The most recent sell-off is extremely significant to BP’s realignment and strategic focus towards renewable energy. Bernard Looney’s appointment as CEO has been a significant driving force behind this transformation. Since joining, Looney has pledged to increase investment in renewable energy by ten times, to $5 billion per year. In addition, he aims to cut oil and gas production by 40% within a decade, replacing it with 50 gigawatts of renewables production by 2030. 
He described BP’s most recent deal as “another deliberate step in building a BP that can compete and succeed through the energy transition”. Hence, it is clear that Looney is adjusting their business model to cater for cleaner and more sustainable energy production. 
In addition, non-renewable energy has received negative publicity by rising environmental tensions and pressure from investors. This has urged BP, among others, to reassess their activities and to find ways of making them more environmentally friendly. The newly implemented strategies aim to carry out this transition, with the goal of making BP ‘Net Zero’ by 2050; an ambitious target.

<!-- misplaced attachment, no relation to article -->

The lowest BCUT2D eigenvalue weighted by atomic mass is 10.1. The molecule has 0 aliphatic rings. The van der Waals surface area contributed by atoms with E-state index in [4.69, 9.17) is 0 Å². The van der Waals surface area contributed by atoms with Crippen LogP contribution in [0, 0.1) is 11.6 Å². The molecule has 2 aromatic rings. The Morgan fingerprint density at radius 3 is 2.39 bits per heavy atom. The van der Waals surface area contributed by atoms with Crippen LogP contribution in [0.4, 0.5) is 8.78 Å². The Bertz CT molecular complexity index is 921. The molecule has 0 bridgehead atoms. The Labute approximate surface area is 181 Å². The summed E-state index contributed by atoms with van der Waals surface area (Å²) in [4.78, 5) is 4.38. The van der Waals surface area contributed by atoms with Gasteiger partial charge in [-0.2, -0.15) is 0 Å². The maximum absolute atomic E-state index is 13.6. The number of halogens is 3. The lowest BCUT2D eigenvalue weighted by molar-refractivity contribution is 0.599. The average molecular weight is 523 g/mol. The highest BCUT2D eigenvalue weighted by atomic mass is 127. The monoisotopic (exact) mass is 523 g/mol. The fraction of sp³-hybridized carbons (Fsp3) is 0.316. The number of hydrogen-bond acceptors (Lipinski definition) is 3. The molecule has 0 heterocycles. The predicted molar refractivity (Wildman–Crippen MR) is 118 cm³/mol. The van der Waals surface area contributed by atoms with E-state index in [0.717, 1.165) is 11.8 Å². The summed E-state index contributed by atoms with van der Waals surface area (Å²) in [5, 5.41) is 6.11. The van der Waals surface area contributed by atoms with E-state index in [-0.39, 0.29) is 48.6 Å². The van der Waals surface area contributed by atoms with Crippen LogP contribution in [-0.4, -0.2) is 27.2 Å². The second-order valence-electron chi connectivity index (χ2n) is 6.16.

INEOS have paid BP a deposit of $400 million and will pay an additional $3.6 billion at completion of the deal expected by the end of 2020, subject to regulatory approvals. Three further payments, amounting to $1 billion, will be paid by June 2021 with the 1700 staff under BP’s petrochemical division expected to transfer to INEOS.
The petrochemical business can be split into two core areas: aromatics and acetyls. Each subdivision boasts advanced technologies of their own, with a robust presence in growth markets throughout Asia. The petrochemical business unit has interests across 14 manufacturing plants through Europe, Asia and the USA with 2019 production at 9.7 million tonnes.